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Opinion: Is the transfer portal killing recruiting?

Is the Transfer Portal worth it with only one year left for a small schooler?
Is the Transfer Portal worth it with only one year left for a small schooler?

You’ve probably read this on social media countless times: “The portal is killing high school recruiting.”  I see it practically every third or fourth day, especially at this time of year.

Look, I’m not a huge transfer portal fan.  I believe there are serious flaws – some unforeseen, some not – that need to be addressed.  However, the idea that the portal is killing high school recruiting is a preposterous fantasy.  It’s sort of like how people say “RIP America” every four years when their preferred candidate doesn’t win the presidency.  We’re still here, ain’t we?

First, the vast majority of college recruiting classes were signed from high school.  If the portal was “killing high school recruiting,” this would not be the case; in fact, high school recruiting is very much alive.  On its own, this fact disproves the point completely. 

Second, this fantasy depends on what you believe the purpose of recruiting should be.  If you believe recruiting is to build your roster with good players to beat better teams, the portal is not killing high school recruiting; it’s acquiring just a couple of more players who can fill urgent needs on a roster that an 18-year-old can’t fill right now.  If you believe recruiting is to give impressionable high school seniors free rides and free money without any obligations to the program, then, of course, you believe the portal is killing recruiting.  College programs define recruiting in the former terms, not the latter terms.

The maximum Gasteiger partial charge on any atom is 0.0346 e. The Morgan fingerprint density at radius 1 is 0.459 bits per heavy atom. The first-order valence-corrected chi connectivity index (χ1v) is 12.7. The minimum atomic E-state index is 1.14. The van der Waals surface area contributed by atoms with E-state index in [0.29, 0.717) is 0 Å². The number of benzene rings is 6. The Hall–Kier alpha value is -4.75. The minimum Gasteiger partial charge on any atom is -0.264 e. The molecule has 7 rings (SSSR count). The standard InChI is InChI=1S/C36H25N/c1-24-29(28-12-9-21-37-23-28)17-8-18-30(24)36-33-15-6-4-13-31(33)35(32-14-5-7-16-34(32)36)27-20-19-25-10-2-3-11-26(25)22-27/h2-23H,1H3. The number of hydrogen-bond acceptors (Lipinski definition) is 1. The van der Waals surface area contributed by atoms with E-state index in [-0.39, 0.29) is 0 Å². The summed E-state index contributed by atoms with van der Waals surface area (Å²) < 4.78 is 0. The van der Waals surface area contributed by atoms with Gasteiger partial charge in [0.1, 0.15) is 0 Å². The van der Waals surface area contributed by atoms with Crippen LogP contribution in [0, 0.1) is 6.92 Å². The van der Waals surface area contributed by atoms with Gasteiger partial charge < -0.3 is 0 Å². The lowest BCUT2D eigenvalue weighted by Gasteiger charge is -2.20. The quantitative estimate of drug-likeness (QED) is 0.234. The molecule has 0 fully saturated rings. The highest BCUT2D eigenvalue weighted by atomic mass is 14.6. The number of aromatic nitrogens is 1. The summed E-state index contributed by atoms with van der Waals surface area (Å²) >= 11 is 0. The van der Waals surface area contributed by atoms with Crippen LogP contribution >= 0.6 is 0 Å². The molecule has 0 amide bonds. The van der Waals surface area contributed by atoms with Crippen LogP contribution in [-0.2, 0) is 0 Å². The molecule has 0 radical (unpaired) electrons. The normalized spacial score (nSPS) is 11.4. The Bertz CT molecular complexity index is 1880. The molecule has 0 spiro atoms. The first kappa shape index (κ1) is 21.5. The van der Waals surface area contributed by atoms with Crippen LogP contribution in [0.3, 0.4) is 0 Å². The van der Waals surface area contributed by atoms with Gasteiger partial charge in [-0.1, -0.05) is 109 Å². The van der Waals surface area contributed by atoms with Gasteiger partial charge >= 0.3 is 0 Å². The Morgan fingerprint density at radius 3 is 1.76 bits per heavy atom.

Third, and this is the tough truth, high school recruiting is killing high school recruiting.  How so?

Many players are in the portal because they’re looking for greener pastures that likely won’t exist for the vast majority of them.  Many players are in the portal are there because they overcommitted to the school they originally signed to.  They outkicked their coverage, like they’d do with a woman.

Another way high school recruiting is killing itself is by the actions, choices, and attitudes of the players themselves.  Nowadays you see top prospects with a million offers posting “top 15” team graphics, then “top 5” graphics before finally arriving at a decision.  Why would a college program want to recruit that guy when he can find someone who will say “yes” in the portal almost immediately?  Or at the U.S. All American Bowl, you’ll see three hats laying out on a table with a player’s hand going back and forth from hat to hat as they announce their college decision.  While it may be good for the team he chose, imagine being the two teams he rejected: they just got told to go screw themselves on national television.  How do you think that is going to affect those college coaches’ perceptions of this generation? 

High school prospects are also not listening to their high school coaches, who are their #1 ally when it comes to this process.  Instead, they are hiring street agents and hype men who want nothing more than to take credit for their success, and their money.  College coaches will always, always, always have conversations with the high school head coach before giving a committable scholarship to a player.

High school recruiting is doing more to kill itself than the portal ever will.  I believe it’s long past time for a moment of introspection from all the high school players who are whining nonstop about the portal.

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